Note: I went from the team to F-105s in Okinawa and Korat RTAFB, a tour at TAC HQ, thence to Tuy Hoa (back in the Hun) and later into the A-7D at DM AFB AZ. No more ejections!

Units Assigned

  • 1953-1955 – Flight Training: Malden, MO; Greenville, MS; Nellis AFB, NV (PA-18, T-6, T-28, T-33, F-86 E/F)
  • 1955-1956 – 723d Fighter Sq, Foster AFB, TX (F-86, F-100C)
  • 1956-1957 – 311th Fighter Bomber Squadron, Osan AB, Korea (F-86)
  • 1957-1963 – 3597th CCTS, 4598th Tactical Training Squadron, 4525th Forward Wing Squadron, USAF Thunderbirds, Nellis AFB, NV (F-100 A/C/D/F)
  • 1963-1966 – 12th Tactical Fighter Squadron, Kadena AB, Okinawa; Korat AB, Thailand (F-105 D/F)
  • 1966-1969 – Fighter Requirements (DORQ), HQ TAC, Langley AFB, VA (T-33)
  • 1969-1970 – 308th Tactical Fighter Squadron/Combat Crew, Tuy Hoa AB, RVN (F-100 D/F)
  • 1970-1972 – 48th Tactical Fighter Wing/ADO/DO, RAF Lakenheath, UK (F-100D/F)
  • 1972-1973 – Air War College, Maxwell AFB, AL
  • 1973-1976 – 355th Tactical Fighter Wing/CV/CC, Davis Monthan AFB, AZ (A-7D)
  • 1976 Retired from the Air Force, grew a beard, made my own beer, unloaded trucks, and did not sell insurance!
  • 1977-1989 – Shaved my beard, worked for Bob Fizer in the Light Demonstration Dept. at Cessna Acft. Co, Wichita, KS (Citation I.II, S-2, III, V) (Enjoyed almost every moment.)
  • 1989-1991 – Flew Citation II and Challenger 601 for Kozeni Housing of Tokyo, Japan
  • 1991- present Fully Retired!

Awards & Decorations

 Silver Star
 Distinguished Flying Cross
 Bronze Star
 Legion of Merit

Flight Info

PA-18
T-6
T-28
T-33
F-86 E/F
F-100 A/C/D/F
F-105 D/F
A-7D
KS Citation 1.11, S-2, III, V

Military Education

  • USMA – West point
  • All Training Courses and PME courses USAF/TAC required.

Civilian Education

  • High School
Bill Hosmer - F100
Biography

Biography

I flew the F-100A at Nellis in 1957 and was an IP in it (also the C, D, and F). I  Got nearly 3000 hours in all models, including a combat assignment at Ty Hoa AB, Vietnam in  ‘1969-‘1970.
My military time was mostly single engine, single-seat fighter, and attack birds. I had a wonderful time of it and flew with fighter pilots that showed me what that business is all about. I am thankful for the opportunity to be associated with those who shared my love for what we did, and in most cases, how we did it. Check Six!
Bill Hosmer’s awards and decorations include  The Silver Star, for action while flying the F-105 in 1965 over North Vietnam, DFC for a flight that where his wingman was shot down along with five others on the first raid against SAM Sites in North Vietnam.  Two of the pilots were killed in a mid-air collision while checking each other for battle damage over Thailand.  Hiswingmann, Frank Tullo was the only one picked up that day, two more were taken prisoner after being shot down.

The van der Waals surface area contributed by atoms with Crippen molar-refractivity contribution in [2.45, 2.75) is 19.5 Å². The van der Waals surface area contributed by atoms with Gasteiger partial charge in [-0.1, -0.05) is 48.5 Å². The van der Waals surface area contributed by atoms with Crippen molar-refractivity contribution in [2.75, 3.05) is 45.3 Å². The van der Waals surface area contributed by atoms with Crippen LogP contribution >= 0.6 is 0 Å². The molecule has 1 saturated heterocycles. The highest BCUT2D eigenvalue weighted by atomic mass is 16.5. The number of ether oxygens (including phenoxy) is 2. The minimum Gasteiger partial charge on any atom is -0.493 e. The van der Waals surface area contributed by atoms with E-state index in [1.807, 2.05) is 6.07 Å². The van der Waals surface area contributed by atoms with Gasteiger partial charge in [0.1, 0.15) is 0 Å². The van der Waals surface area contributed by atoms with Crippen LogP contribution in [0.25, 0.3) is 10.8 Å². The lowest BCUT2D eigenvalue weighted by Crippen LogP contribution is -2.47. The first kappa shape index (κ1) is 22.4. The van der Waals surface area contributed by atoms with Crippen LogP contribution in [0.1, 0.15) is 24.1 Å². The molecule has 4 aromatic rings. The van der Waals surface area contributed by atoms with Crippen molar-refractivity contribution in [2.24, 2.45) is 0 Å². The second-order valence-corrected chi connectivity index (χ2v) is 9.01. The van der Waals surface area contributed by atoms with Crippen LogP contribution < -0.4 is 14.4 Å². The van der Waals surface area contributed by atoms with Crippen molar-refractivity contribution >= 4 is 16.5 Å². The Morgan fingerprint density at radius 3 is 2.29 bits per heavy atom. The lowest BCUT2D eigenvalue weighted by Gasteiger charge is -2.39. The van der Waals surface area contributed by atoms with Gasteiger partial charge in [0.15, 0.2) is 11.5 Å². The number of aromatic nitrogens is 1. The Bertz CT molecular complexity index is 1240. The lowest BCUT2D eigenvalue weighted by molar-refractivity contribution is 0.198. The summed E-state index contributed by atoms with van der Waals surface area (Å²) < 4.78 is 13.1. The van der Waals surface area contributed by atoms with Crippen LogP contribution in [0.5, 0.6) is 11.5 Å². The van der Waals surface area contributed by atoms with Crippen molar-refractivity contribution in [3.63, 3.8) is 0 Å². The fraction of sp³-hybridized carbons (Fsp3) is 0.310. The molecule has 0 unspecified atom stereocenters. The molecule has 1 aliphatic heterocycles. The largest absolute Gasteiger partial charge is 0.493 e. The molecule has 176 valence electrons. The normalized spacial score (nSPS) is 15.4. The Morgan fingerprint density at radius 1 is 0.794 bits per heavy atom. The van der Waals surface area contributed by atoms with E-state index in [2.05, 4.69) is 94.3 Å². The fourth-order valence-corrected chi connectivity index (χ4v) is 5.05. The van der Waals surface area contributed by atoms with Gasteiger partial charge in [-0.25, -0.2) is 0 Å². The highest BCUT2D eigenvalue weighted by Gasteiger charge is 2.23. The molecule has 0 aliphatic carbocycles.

Bill also received the Bronze Star for a mission in the F-100 at Tuy Hoa in 1970.
He completed a successful mission attacking a  large number of workers repairing a road in Laos that had been bombed out earlier.  The Misty FAC estimated that my wingman and I caused an estimated 300 to 400 Killed by air.  For this, he was awarded the Legion of Merit.

Caterpillar Club

Bill Hosmer – Caterpillar Story

hosemerIn 1961, I was Thunderbird Two (Left Wing) on a flight from Wright-Patterson AFB to Quonset Point NAS, Rhode Island. Hoot Gibson, the Leader then, had received clearance from the tower there for arrival maneuvers prior to landing for a demonstration the next day.
As we closed up formation and descended for the initial maneuver, I started to fall back. Additional throttle did nothing, so I called to say I had a problem, and used speed to get some altitude. We were fairly close to the runway, but I zoomed to an altitude close to what would allow me to reach a low key point on a downwind.
I attempted air starts with no luck. Bob Cass, Thunderbird Three (Right Wing), peeled off and onto a wide wing formation on me, and talked me through another attempted air start, but still no luck. While attempting the air starts, I was not concentrating sufficiently on my positioning and my altitude was not looking good for a successful landing, especially when I put the gear down. Bob Cass, with fervor, told me to get out, so I rolled out of my turn from downwind to base, aimed at an uninhabited area straight ahead and ejected.